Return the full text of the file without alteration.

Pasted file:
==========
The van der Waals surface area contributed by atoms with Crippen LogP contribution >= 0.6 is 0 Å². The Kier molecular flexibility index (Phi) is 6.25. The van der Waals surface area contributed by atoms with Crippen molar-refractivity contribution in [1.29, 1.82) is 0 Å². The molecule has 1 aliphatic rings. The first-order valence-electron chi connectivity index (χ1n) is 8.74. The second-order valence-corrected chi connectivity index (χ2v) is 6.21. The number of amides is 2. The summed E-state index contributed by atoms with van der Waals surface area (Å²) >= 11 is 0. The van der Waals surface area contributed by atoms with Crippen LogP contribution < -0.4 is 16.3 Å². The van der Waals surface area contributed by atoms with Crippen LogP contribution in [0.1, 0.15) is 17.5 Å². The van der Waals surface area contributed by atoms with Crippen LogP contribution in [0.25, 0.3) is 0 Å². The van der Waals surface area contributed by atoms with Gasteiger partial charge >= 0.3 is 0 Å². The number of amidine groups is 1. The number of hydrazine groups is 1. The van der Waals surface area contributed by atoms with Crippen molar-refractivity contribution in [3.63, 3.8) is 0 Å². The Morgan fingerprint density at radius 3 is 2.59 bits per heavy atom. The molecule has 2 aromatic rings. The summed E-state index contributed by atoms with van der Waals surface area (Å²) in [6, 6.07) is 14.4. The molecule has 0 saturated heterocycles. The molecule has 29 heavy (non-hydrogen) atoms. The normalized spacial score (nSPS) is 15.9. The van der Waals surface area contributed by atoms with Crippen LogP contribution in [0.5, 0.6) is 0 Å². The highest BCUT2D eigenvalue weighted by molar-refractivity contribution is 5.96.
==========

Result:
The van der Waals surface area contributed by atoms with Crippen LogP contribution >= 0.6 is 0 Å². The Kier molecular flexibility index (Phi) is 6.25. The van der Waals surface area contributed by atoms with Crippen molar-refractivity contribution in [1.29, 1.82) is 0 Å². The molecule has 1 aliphatic rings. The first-order valence-electron chi connectivity index (χ1n) is 8.74. The second-order valence-corrected chi connectivity index (χ2v) is 6.21. The number of amides is 2. The summed E-state index contributed by atoms with van der Waals surface area (Å²) >= 11 is 0. The van der Waals surface area contributed by atoms with Crippen LogP contribution < -0.4 is 16.3 Å². The van der Waals surface area contributed by atoms with Crippen LogP contribution in [0.1, 0.15) is 17.5 Å². The van der Waals surface area contributed by atoms with Crippen LogP contribution in [0.25, 0.3) is 0 Å². The van der Waals surface area contributed by atoms with Gasteiger partial charge >= 0.3 is 0 Å². The number of amidine groups is 1. The number of hydrazine groups is 1. The van der Waals surface area contributed by atoms with Crippen molar-refractivity contribution in [3.63, 3.8) is 0 Å². The Morgan fingerprint density at radius 3 is 2.59 bits per heavy atom. The molecule has 2 aromatic rings. The summed E-state index contributed by atoms with van der Waals surface area (Å²) in [6, 6.07) is 14.4. The molecule has 0 saturated heterocycles. The molecule has 29 heavy (non-hydrogen) atoms. The normalized spacial score (nSPS) is 15.9. The van der Waals surface area contributed by atoms with Crippen LogP contribution in [0.5, 0.6) is 0 Å². The highest BCUT2D eigenvalue weighted by molar-refractivity contribution is 5.96.